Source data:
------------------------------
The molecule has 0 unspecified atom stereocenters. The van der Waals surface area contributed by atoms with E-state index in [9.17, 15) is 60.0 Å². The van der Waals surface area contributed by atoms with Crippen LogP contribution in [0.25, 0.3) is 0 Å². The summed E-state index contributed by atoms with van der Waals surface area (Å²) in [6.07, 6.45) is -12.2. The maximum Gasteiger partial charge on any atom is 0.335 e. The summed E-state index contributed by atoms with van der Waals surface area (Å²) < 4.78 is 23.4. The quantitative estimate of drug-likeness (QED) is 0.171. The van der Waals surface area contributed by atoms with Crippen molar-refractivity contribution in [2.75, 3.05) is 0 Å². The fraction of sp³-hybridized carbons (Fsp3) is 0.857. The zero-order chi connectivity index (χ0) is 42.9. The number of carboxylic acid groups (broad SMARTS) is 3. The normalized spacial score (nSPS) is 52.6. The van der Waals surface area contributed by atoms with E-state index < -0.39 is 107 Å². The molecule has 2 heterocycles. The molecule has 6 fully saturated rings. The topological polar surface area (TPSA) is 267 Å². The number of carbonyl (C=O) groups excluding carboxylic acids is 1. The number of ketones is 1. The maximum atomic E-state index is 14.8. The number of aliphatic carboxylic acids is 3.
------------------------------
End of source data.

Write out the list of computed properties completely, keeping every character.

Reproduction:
The molecule has 0 unspecified atom stereocenters. The van der Waals surface area contributed by atoms with E-state index in [9.17, 15) is 60.0 Å². The van der Waals surface area contributed by atoms with Crippen LogP contribution in [0.25, 0.3) is 0 Å². The summed E-state index contributed by atoms with van der Waals surface area (Å²) in [6.07, 6.45) is -12.2. The maximum Gasteiger partial charge on any atom is 0.335 e. The summed E-state index contributed by atoms with van der Waals surface area (Å²) < 4.78 is 23.4. The quantitative estimate of drug-likeness (QED) is 0.171. The van der Waals surface area contributed by atoms with Crippen molar-refractivity contribution in [2.75, 3.05) is 0 Å². The fraction of sp³-hybridized carbons (Fsp3) is 0.857. The zero-order chi connectivity index (χ0) is 42.9. The number of carboxylic acid groups (broad SMARTS) is 3. The normalized spacial score (nSPS) is 52.6. The van der Waals surface area contributed by atoms with E-state index < -0.39 is 107 Å². The molecule has 2 heterocycles. The molecule has 6 fully saturated rings. The topological polar surface area (TPSA) is 267 Å². The number of carbonyl (C=O) groups excluding carboxylic acids is 1. The number of ketones is 1. The maximum atomic E-state index is 14.8. The number of aliphatic carboxylic acids is 3.